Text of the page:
The alerts section lists all the alerts, which are rules-based and include progress toward goals, spending and plan status. For example, if a client increases savings and earmarks the extra savings for a new car goal, alerts will be generated as milestones are reached. The goal list includes the client name, goal description and goal type, as well as the day the alert was generated.

The settings section is somewhat limited. It allows you to change your email address of record and your password, and to update adviser information including name, firm name and contact info. It also allows you to select a theme style, but you’re mostly limited to changing the colors of elements.

The Client portal operates in a fashion similar to that of the Advisor portal. The adviser invites a client to the portal by entering a name and email address into the appropriate fields. This generates two emails to the client: one contains a user name and a link to the Client portal, the other contains a temporary password.

When clients log on for the first time, they create their own password, and are then invited to aggregate their assets. They simply select a financial institution and enter their credentials, and the accounts sync.

Narrator’s aggregation is powered by Quovo. Clients can then view their homepage with a summary of alerts, budget, transactions, net worth and progress toward goals. As is the case with the Advisor portal, they can drill down for more information.

Other sections include budget and transactions, the latter generated by Quovo; financial future, net worth and cash flow projections, with progress toward each goal and future funding projections; document sharing; and alerts. In addition, they can see when their financial plan was last updated and when they last logged onto the system.

My overall impression of Narrator was favorable, but I did run into a few glitches along the way. Narrator doesn’t tell you when you are locked out for entering the wrong password; it just says the user name/password combination is not valid. That could lead users to believe they entered something wrong, which implies they should try again. Unfortunately, the only way to address this issue is to contact tech support.

Narrator is not approved for use with the most commonly used web browser, Chrome. This also raises questions about its performance on Android tablets, although I didn’t experience any problems in my very brief Android tablet test.

The recommended browser is Internet Explorer; which Microsoft doesn’t even recommend anymore. Windows 10 doesn’t ship with it; 10 ships with Edge, their next-generation browser. When I tried to add a new client using Edge, I could not do so. That’s problematic. I didn’t ask if it works with Safari, but there is no Internet Explorer for Apple anymore.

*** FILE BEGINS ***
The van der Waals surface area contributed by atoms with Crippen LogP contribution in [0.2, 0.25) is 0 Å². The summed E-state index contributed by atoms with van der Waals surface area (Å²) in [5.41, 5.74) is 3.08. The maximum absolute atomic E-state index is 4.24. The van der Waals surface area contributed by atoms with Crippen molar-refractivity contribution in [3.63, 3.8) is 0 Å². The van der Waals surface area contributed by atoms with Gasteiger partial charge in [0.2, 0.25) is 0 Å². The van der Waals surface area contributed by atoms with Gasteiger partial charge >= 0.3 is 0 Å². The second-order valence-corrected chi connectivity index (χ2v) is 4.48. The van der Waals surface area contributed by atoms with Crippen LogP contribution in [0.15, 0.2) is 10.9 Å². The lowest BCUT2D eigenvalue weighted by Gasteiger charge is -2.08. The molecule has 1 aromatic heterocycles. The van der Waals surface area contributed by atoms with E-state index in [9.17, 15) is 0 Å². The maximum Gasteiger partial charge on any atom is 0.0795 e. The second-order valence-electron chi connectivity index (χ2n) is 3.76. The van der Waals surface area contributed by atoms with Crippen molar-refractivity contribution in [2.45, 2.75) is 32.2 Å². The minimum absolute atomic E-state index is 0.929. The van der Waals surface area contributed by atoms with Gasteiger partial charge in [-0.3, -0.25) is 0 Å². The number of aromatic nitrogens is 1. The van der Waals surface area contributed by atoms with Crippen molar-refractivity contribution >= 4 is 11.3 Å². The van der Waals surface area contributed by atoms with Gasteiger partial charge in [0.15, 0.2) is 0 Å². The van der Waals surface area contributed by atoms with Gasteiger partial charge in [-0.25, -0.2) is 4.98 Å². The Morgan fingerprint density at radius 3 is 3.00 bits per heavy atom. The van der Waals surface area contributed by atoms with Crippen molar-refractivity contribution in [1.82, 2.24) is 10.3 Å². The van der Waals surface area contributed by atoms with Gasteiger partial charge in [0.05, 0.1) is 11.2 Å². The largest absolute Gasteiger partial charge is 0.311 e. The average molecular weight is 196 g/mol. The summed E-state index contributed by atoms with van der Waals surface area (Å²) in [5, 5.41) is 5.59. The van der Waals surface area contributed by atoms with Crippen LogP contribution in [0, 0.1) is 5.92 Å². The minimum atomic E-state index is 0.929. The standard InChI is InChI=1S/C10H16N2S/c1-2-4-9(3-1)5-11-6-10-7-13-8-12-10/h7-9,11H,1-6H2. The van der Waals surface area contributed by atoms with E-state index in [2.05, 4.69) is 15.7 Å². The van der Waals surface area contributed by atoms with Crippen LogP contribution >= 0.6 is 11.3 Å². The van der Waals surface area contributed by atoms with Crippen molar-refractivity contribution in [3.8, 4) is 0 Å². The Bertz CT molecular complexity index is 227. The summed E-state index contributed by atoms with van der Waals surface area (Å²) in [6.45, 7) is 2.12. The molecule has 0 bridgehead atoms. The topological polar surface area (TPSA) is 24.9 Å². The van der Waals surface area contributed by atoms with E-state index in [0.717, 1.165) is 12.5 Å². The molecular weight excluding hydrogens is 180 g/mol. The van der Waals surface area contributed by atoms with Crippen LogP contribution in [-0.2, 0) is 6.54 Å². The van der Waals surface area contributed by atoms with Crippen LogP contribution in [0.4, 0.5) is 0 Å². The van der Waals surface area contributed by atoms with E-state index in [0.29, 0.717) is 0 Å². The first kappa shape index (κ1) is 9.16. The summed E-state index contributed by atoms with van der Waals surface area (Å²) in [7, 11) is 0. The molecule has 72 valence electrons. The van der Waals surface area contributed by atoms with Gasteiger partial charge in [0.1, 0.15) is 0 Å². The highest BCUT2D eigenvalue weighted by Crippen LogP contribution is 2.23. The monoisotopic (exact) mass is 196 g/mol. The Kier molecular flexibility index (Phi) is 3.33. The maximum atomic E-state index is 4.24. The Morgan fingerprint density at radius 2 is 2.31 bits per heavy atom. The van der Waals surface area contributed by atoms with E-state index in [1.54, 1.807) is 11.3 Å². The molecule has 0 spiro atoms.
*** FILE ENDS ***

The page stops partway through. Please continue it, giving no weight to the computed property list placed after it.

The glitches are minor and easily fixed, so I suspect they will be addressed by the time you read this, but they do raise questions about overall quality control.

There is a lot of portal overlap today. For example, if you use Junxure, their application generates some of the same analytics. How do you sync the data, and where do you want to view the data?

Advisers want one adviser portal, not multiple ones. That means, if I choose to use the Advicent one, in order for it to be really useful to me, I need to be able to customize the look and feel, and I must be able to bring in data widgets from other applications.

If my CRM, portfolio management or rebalancing software generates alerts, I want all alerts in one place, and I want to be able to designate which portal(s) or dashboard(s) they appear in. I also want them to sync, so if I mark it completed in one application, it’s marked as done across all applications. Very few adviser portals offer this flexibility today.

The same can be said for the client portal. If I choose to use Narrator Client and I run a report in my portfolio management software, I want that report to automatically appear in the Narrator client portal/document vault. If my portfolio management software offers dynamic reporting, I want one or more of those widgets to appear in Narrator Client.

Despite the glitches, I find Narrator to be a worthy product. But there is work to be done.

Advisers need the ability to customize their homepage, as do clients. Ultimately, for the product to be a real success, Advicent will need to open up both portals to integrations from custodians, broker/dealers and partners. For now, if you are a Figlo or NaviPlan user, by all means use Narrator, but encourage Advicent to build upon this strong foundation in the future.